Once you have decided which keyword you want to optimize a certain landing page for, you can get started on formulating your meta data. The target is to find catchy formulations that don’t exceed a certain limit of characters or pixels.
You will find vastly different ideas about the character limit for the meta title and meta description. None of them are reliable. Actually, the perfect length of the meta title and description depends on pixels on the end device – for example, an H requires many more pixels than an I. The best way to assure your meta title and meta description are within the pixel-limit, is to use this tool:
The meta title should be displayed with a blue or yellow background. Then it is within the pixel limit. A red background means that the title is too long. The meta description should be displayed either white or yellow. The Yoast SEO plugin contains a similar function as the SERP simulator.
When you formulate your meta data the order of keywords is also important. Keywords at the start of your title/description receive more attention from Google than keywords towards the end. Hence the meta title should ideally start with the most important search phrase.
I recommend to always include a call-to-action in your meta description – e.g. “buy now”, “discover…”, “find out…” …
Moreover, it is recommendable to include the branding of your website / company either in the meta title or meta description.
Using special character in your title may help to stand out from your competitors. However, you have to be careful with such characters, because they will not always be displayed correctly in the search results. A prominent separator that always works is the • bullet point •
OG Data: Previews for Facebook and other Social Media
Today the meta data of many websites (including mine) also includes OG data. The OG data is used to set the preview-text and preview-image for Facebook and Twitter. Keywords are not that important in the OG data as they are in the meta title and description. The main aim of the OG title and OG description is to create as much interaction as possible whenever the link to your landing page is shared on social media. That being said: the OG data provides a good opportunity to push second-tier keywords.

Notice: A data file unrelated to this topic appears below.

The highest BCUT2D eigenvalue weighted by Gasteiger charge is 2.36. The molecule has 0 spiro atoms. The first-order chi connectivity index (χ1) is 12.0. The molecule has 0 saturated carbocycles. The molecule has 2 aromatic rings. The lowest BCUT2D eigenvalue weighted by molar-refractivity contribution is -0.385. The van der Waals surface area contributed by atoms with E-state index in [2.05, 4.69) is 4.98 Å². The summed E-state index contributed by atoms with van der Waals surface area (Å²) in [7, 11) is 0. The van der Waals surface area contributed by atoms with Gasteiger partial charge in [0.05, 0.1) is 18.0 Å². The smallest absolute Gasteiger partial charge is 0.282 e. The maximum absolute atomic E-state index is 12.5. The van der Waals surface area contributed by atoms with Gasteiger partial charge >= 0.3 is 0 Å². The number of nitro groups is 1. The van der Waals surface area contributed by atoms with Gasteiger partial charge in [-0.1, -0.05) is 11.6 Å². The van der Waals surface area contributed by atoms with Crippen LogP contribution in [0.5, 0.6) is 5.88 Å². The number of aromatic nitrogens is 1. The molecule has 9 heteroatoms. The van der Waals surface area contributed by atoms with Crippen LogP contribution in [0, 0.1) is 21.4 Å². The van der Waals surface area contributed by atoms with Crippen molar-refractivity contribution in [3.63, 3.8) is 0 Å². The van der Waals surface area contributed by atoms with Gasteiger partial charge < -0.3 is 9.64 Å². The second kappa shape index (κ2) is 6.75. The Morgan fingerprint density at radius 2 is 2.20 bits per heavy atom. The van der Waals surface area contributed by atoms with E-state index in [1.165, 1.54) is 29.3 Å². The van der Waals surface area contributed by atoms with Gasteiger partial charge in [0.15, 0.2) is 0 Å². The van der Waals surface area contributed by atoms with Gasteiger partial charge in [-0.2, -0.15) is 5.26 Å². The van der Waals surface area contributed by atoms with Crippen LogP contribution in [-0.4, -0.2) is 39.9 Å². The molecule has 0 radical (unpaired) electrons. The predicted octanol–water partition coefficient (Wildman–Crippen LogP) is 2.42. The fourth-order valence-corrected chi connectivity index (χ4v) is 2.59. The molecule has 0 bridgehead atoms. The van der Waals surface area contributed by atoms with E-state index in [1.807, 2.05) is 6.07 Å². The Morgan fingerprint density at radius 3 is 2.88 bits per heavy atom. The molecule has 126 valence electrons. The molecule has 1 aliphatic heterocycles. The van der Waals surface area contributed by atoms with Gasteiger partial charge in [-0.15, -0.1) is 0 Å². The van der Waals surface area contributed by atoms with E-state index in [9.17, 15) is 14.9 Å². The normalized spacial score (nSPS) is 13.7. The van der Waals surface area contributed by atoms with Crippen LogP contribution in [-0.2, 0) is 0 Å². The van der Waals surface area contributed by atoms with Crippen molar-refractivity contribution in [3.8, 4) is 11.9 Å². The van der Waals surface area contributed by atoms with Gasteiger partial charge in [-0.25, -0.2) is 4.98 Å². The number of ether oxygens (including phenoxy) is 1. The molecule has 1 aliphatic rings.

In WordPress you can also set your OG data with the Yoast SEO plugin. If you don’t set the OG data, Facebook will automatically use the meta data for the preview.
Headlines, Link Titles, and other Elements
Other elements of a website that should include the most important keywords for SEO are the headlines (H1, H2, H3…) and the body text.
If you want to optimize your website in detail, you should also set the link title element. In WordPress, you have to use the HTML-editor to do that. Simply extent the <a href=“…“>-link element with the attribute “title=”your link title””. The text you but in place of “your link title” will be the preview-text that is displayed when someone hoovers the curser over the link on a desktop computer.
For <img>-tags you can also use the title attribute, and moreover the alt-attribute, which sets the alternative text that is displayed while the image is loading (or if it fails to load at all). All those invisible elements can be employed to boost certain keywords.
Besides the meta data and other invisible elements, the content and usability of your website is crucial for SEO success. You will find out more about that in the upcoming do-it-yourself SEO tutorial!
Photo credit header picture: Kelly Sikkema (edited by J.C. Zeller)